Home prices in 20 U.S. cities increased 5.1% in October

Home sales

Home prices in 20 U.S. cities maintained a steady pace of increases in October while a gauge of nationwide property values rose by the most since mid-2014, according to S&P CoreLogic Case-Shiller data released Tuesday.

The 20-city property values index rose 5.1 percent from October 2015 (forecast was 5 percent) after a 5 percent gain in the year through September. The national home-price gauge increased 5.6 percent from 12 months earlier, the biggest gain since July 2014, to a record 185.06; the measure first exceeded the 2006 pre-recession peak in September.

On a monthly basis, the seasonally adjusted 20-city index increased 0.6 percent (forecast was 0.5 percent) from the prior month after a 0.5 percent gain

Lean housing inventory has continued to put upward pressure on home values as steady hiring has lifted demand, resulting in two years of steady gains in property prices of around 5 percent. A post-election spike in borrowing costs could reduce housing affordability until home-price appreciation slows. The prospects of faster income growth in a tight job market may also make higher interest rates easier to manage.

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“Home prices and the economy are both enjoying robust numbers,” David Blitzer, chairman of the S&P index committee, said in a statement. “However, mortgage interest rates rose in November and are expected to rise further as home prices continue to outpace gains in wages and personal income.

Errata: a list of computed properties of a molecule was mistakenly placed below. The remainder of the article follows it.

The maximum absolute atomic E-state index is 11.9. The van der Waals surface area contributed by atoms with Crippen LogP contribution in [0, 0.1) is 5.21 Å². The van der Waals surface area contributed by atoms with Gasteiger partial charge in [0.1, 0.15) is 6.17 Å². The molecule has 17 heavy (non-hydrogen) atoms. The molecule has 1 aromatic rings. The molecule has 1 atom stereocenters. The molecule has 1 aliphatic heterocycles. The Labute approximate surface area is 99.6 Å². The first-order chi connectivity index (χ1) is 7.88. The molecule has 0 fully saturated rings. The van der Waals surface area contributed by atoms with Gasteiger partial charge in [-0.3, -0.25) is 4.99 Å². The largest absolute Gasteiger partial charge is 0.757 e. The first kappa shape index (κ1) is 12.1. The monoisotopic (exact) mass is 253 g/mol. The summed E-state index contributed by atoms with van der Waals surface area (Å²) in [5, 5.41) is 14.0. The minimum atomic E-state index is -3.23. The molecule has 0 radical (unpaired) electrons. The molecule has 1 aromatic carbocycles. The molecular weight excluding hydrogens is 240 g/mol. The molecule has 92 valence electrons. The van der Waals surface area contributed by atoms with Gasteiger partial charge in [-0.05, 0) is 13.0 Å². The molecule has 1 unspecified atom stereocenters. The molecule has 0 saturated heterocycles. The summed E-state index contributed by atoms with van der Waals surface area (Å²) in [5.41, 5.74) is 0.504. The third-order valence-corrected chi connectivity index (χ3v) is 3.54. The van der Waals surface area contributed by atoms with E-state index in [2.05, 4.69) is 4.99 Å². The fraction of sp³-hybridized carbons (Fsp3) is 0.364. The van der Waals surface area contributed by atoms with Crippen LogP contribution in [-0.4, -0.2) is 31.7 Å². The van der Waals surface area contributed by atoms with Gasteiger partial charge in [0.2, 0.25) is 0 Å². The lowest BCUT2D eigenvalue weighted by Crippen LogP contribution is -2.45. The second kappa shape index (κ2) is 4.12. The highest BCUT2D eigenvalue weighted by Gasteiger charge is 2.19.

“Affordability measures based on median incomes, home prices and mortgage rates show declines of 20-30 percent since home prices bottomed in 2012. With the current high consumer confidence numbers and low unemployment rate, affordability trends do not suggest an immediate reversal in home price trends,” he said. “Nevertheless, home prices cannot rise faster than incomes and inflation indefinitely.”

All 20 cities in the index showed a year-over-year gain, led by a 10.7 percent advance in Seattle, and a 10.3 percent increase in Portland, Oregon. New York had the smallest 12-month advance, at 1.7 percent. The Dallas area showed a 0.4 percent increase from September to October with an 8.1 percent increase year-over-year.

After seasonal adjustment, Atlanta had the biggest month-over-month growth, at 1.4 percent, followed by Cleveland at 1.3 percent.